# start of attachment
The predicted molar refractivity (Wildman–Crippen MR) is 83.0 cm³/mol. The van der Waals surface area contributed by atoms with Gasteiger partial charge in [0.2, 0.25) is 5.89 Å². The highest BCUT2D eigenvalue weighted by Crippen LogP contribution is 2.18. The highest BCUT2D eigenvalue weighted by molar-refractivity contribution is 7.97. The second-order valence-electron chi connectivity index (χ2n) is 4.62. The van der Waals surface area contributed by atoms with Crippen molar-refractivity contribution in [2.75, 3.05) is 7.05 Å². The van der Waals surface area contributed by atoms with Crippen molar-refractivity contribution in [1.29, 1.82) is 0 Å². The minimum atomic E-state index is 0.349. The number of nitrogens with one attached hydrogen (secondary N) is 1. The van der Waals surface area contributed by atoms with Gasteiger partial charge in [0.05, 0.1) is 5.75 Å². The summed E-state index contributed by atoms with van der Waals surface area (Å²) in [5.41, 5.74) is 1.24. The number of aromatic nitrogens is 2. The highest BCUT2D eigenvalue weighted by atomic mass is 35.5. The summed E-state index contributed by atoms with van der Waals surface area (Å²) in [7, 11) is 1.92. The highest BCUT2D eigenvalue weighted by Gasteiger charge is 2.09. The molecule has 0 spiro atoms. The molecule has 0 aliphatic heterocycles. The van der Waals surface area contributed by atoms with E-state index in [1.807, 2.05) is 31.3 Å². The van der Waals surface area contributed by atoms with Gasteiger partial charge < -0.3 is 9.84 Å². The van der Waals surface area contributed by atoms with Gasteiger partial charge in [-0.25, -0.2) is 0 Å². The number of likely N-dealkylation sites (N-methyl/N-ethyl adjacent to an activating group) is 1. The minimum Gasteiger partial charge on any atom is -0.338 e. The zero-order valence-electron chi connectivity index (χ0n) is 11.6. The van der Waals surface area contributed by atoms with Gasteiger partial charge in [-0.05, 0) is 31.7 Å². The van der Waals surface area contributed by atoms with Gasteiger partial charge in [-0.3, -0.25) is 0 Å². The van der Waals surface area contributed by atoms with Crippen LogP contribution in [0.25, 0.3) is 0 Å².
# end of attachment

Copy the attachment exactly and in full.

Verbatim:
The predicted molar refractivity (Wildman–Crippen MR) is 83.0 cm³/mol. The van der Waals surface area contributed by atoms with Gasteiger partial charge in [0.2, 0.25) is 5.89 Å². The highest BCUT2D eigenvalue weighted by Crippen LogP contribution is 2.18. The highest BCUT2D eigenvalue weighted by molar-refractivity contribution is 7.97. The second-order valence-electron chi connectivity index (χ2n) is 4.62. The van der Waals surface area contributed by atoms with Crippen molar-refractivity contribution in [2.75, 3.05) is 7.05 Å². The van der Waals surface area contributed by atoms with Crippen molar-refractivity contribution in [1.29, 1.82) is 0 Å². The minimum atomic E-state index is 0.349. The number of nitrogens with one attached hydrogen (secondary N) is 1. The van der Waals surface area contributed by atoms with Gasteiger partial charge in [0.05, 0.1) is 5.75 Å². The summed E-state index contributed by atoms with van der Waals surface area (Å²) in [5.41, 5.74) is 1.24. The number of aromatic nitrogens is 2. The highest BCUT2D eigenvalue weighted by atomic mass is 35.5. The summed E-state index contributed by atoms with van der Waals surface area (Å²) in [7, 11) is 1.92. The highest BCUT2D eigenvalue weighted by Gasteiger charge is 2.09. The molecule has 0 spiro atoms. The molecule has 0 aliphatic heterocycles. The van der Waals surface area contributed by atoms with E-state index in [1.807, 2.05) is 31.3 Å². The van der Waals surface area contributed by atoms with Gasteiger partial charge < -0.3 is 9.84 Å². The van der Waals surface area contributed by atoms with Gasteiger partial charge in [-0.25, -0.2) is 0 Å². The number of likely N-dealkylation sites (N-methyl/N-ethyl adjacent to an activating group) is 1. The minimum Gasteiger partial charge on any atom is -0.338 e. The zero-order valence-electron chi connectivity index (χ0n) is 11.6. The van der Waals surface area contributed by atoms with Gasteiger partial charge in [-0.05, 0) is 31.7 Å². The van der Waals surface area contributed by atoms with Gasteiger partial charge in [-0.3, -0.25) is 0 Å². The van der Waals surface area contributed by atoms with Crippen LogP contribution in [0.25, 0.3) is 0 Å².